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New California Distracted Driving Law Will Penalize Drivers Texting or Holding a Phone

By Brian Chase on October 14, 2019 - No comments

New California Distracted Driving Law Will Penalize Drivers Texting or Holding a Phone

New California Distracted Driving Law Will Penalize Drivers Texting or Holding a Phone

Governor Gavin Newsom signed Assembly Bill 47 into law last week, which will penalize drivers caught texting or using a handheld cell phone by adding a point to their driving record under certain circumstances. According to a CBS13 news report, starting July 1, 2021, a point will be issued for any distracted driving conviction that occurs within 36 months of a prior conviction for the same offense. A previous version of the bill would have added a point after the first conviction.

Under California law, points are added to a driver’s record for a number of violations. Those who accumulate four or more points in 12 months, six or more points in 24 months or eight or more points in 36 months are considered “negligent drivers.” The Department of Motor Vehicles can refuse to renew a license to a negligent or incompetent driver. Auto insurance companies can also change a driver’s premium based on the number of points on his or her record.

Distracted Driving and the Law in California

California law does allow drivers to use a cell phone if it offers hands-free listening and talking. Drivers who are 18 and younger cannot use a device even if it is hands-free. Several studies have shown that texting while driving increases the odds of a crash by two to eight times. Talking on a cell phone, even if it’s hands-free, increases the odds of a crash by four times. The California Office of Traffic Safety’s 2016 survey showed that more than 56% of California drivers had been hit or nearly hit by a driver who was texting or talking on a cell phone. The survey also showed that 40% of drivers admitted to making a mistake while talking on a cell phone.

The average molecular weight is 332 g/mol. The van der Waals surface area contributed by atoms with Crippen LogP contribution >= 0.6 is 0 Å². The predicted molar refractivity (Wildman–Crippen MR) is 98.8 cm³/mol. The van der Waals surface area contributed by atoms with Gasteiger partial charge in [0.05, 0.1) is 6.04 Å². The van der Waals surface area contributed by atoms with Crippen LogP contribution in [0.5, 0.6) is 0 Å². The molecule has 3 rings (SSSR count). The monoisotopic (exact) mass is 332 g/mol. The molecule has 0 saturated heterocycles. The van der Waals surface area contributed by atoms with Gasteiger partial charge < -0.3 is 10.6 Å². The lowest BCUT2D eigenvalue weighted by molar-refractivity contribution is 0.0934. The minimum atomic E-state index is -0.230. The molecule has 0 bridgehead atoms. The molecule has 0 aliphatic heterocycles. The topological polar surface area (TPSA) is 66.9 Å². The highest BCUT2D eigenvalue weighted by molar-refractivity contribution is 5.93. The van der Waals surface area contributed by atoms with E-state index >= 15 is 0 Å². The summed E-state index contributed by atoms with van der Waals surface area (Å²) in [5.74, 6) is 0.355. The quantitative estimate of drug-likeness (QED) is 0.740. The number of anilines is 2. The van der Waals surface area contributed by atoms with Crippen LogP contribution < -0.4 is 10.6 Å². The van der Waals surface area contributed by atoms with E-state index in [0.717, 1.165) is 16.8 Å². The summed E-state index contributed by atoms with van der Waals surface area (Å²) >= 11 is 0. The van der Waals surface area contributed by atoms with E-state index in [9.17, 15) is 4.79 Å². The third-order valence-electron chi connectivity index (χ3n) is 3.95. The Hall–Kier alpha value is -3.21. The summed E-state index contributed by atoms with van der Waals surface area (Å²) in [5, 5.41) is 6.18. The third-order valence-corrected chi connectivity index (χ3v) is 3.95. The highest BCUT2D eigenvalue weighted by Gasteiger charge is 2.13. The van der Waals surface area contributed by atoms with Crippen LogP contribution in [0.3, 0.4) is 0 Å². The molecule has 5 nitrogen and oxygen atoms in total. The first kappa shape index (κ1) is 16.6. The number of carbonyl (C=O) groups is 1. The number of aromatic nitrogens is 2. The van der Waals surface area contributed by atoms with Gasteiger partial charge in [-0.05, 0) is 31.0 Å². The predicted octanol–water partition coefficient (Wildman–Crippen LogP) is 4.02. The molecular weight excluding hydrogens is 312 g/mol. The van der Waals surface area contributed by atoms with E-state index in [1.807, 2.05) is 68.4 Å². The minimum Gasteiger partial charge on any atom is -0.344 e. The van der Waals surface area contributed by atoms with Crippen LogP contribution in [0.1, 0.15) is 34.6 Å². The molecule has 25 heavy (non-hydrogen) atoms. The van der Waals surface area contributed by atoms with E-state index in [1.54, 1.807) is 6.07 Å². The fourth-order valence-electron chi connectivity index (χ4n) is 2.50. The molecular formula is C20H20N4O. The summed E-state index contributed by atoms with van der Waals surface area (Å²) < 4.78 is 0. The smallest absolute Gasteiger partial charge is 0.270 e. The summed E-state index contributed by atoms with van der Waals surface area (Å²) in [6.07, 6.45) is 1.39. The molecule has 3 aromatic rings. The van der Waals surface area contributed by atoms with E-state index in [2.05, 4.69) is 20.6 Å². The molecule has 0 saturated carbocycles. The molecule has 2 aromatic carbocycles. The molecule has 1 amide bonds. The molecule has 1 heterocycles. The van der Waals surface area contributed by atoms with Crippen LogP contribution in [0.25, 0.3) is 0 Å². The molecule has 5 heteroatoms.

California’s Wireless Communications Device Law went into effect on Jan. 1, 2009 and prohibits drivers from writing, sending or reading text messages while driving. The handheld wireless telephone law became effective July 1, 2008, and bans drivers from using a handheld wireless phone while driving. In 2017, the law changed so drivers can’t hold cell phones for any reason, even for music or navigation.

Don’t Drive While Distracted

We see on a daily basis that distracted driving can cause serious injuries and fatalities. If you cause an accident while distracted, you may be held criminally and civilly liable for the injuries, damages and losses caused. No text or e-mail or social media post is worth a life or someone’s well being. If a distracted driver has injured you, please contact an experienced California car accident lawyer for more information about your legal rights and options.



Posted in: Distracted Driving

About the Author: Brian Chase

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